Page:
I've worked in offices. I had a friend in high school whose parents ran a tiny hot dog company out of Deerfield, IL. I worked there for awhile. There were five full-time employess:
M: My friend's Dad. He started the company after his family's kosher sausage company got bought by Sara Lee. Passionate about hot dogs.
B: My friend's Mom. Sweet-tempered, supportive, office manager and cheerleader.
R: Saleswoman. Her brother is a famous TV and movie producer. I remember her telling me a story about how she met Meg Ryan and she is so much prettier in person. I have since met the woman, and I can't say I agree. It seems like she showed her plastic surgeon a picture of Mr. Potato Head:
T: He was one of those Asperger's guys that, according to workplace comedies, seem to be a common feature of office culture. I'm glad he was there because now I can watch portrayals of his type and laugh knowingly. ("Spot On!" I can shout, while wiping my eyelids of their mirthful moisture.)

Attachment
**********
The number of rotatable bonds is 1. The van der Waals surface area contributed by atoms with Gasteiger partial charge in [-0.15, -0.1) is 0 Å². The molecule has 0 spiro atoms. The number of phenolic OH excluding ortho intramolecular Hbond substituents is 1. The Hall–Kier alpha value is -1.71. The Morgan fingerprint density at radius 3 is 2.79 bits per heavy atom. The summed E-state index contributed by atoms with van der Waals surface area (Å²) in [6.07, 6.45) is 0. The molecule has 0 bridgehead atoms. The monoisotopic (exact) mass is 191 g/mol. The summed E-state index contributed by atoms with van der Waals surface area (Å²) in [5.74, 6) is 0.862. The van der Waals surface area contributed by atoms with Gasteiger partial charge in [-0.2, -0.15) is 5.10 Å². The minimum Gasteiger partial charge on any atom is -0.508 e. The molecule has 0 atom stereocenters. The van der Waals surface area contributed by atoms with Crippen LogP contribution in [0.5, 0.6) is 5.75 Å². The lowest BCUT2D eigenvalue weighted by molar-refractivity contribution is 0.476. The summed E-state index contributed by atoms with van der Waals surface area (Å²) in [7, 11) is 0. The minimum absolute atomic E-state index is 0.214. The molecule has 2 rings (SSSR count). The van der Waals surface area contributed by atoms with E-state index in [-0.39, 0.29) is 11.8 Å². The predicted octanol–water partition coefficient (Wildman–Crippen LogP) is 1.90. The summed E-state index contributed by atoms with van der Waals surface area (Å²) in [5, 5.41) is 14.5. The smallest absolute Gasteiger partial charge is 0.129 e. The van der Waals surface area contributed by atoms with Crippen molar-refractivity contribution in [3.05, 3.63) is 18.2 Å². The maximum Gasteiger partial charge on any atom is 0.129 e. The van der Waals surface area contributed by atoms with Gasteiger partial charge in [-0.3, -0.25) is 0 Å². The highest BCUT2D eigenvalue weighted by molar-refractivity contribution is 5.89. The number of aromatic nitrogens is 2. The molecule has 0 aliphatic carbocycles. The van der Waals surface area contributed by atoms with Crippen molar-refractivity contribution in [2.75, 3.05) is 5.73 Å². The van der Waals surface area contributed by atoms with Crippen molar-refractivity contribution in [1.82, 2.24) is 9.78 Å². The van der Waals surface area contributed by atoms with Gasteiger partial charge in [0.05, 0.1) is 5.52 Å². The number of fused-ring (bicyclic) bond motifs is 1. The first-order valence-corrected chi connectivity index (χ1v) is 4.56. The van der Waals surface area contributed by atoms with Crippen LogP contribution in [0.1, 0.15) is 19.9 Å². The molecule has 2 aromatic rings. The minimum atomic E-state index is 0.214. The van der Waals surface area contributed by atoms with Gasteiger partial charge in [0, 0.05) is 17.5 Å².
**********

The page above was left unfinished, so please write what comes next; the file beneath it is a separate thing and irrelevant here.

B: Receptionist of sorts. She was forever ordering office supplies. She was also single and a cancer survivor. I know this because the first time I met her she said, "Hi. I'm B. I'm single and a cancer survivor."
I was sort of a shipping clerk. Mostly I would stand in the back, taping labels to vacuum sealed frozen hot dogs. Freezer tape, if you don't know, smells uncannily of girl parts.
Point is, I've worked in an office. But the meeting I had yesterday was in a serious office. A corporate culture kind of office. The kind where a receptionist sits at a desk by the elevators and says things into a phone like, "Mr. So-and-So, Ilana is here to see you now." I was there for a Brainstorming session. A group of us sat in a corner on bouncy, kindergarten-colored furniture, the kind of furniture that was undoubtedly designed after a brainstorming meeting on "creativity maximization" . As we talked, someone wrote on an oversized Post-it Pad, periodically ripping off pages and hanging them on the wall.
It's not that I'm rock and roll. I'm really not. I live in South Brooklyn, after all. Brownstone and baby Brooklyn. The Brooklyn for corporate types who like trees. But something about being in that environment, on that furniture...it made me feel like this: